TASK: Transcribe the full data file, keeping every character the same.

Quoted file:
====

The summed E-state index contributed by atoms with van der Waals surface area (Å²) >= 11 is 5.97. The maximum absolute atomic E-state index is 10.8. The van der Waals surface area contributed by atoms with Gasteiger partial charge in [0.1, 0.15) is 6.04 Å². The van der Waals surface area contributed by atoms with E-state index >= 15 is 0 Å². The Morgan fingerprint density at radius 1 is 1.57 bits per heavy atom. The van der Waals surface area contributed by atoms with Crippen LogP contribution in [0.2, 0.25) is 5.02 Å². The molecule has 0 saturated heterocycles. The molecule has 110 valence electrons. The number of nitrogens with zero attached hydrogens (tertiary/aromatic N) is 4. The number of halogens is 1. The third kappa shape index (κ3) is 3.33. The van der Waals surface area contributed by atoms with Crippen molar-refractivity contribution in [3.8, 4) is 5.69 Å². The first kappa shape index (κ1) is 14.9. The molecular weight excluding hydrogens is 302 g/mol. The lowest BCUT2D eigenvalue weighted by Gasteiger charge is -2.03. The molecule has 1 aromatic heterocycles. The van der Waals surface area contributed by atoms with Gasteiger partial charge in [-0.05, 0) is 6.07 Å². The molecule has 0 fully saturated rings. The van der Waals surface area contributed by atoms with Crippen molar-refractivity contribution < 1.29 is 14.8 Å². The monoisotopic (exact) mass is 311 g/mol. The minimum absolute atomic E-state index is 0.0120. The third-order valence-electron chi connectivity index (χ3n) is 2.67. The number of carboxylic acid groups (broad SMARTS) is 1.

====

The summed E-state index contributed by atoms with van der Waals surface area (Å²) >= 11 is 5.97. The maximum absolute atomic E-state index is 10.8. The van der Waals surface area contributed by atoms with Gasteiger partial charge in [0.1, 0.15) is 6.04 Å². The van der Waals surface area contributed by atoms with E-state index >= 15 is 0 Å². The Morgan fingerprint density at radius 1 is 1.57 bits per heavy atom. The van der Waals surface area contributed by atoms with Crippen LogP contribution in [0.2, 0.25) is 5.02 Å². The molecule has 0 saturated heterocycles. The molecule has 110 valence electrons. The number of nitrogens with zero attached hydrogens (tertiary/aromatic N) is 4. The number of halogens is 1. The third kappa shape index (κ3) is 3.33. The van der Waals surface area contributed by atoms with Crippen molar-refractivity contribution in [3.8, 4) is 5.69 Å². The first kappa shape index (κ1) is 14.9. The molecular weight excluding hydrogens is 302 g/mol. The lowest BCUT2D eigenvalue weighted by Gasteiger charge is -2.03. The molecule has 1 aromatic heterocycles. The van der Waals surface area contributed by atoms with Gasteiger partial charge in [-0.05, 0) is 6.07 Å². The molecule has 0 fully saturated rings. The van der Waals surface area contributed by atoms with Crippen molar-refractivity contribution < 1.29 is 14.8 Å². The monoisotopic (exact) mass is 311 g/mol. The minimum absolute atomic E-state index is 0.0120. The third-order valence-electron chi connectivity index (χ3n) is 2.67. The number of carboxylic acid groups (broad SMARTS) is 1.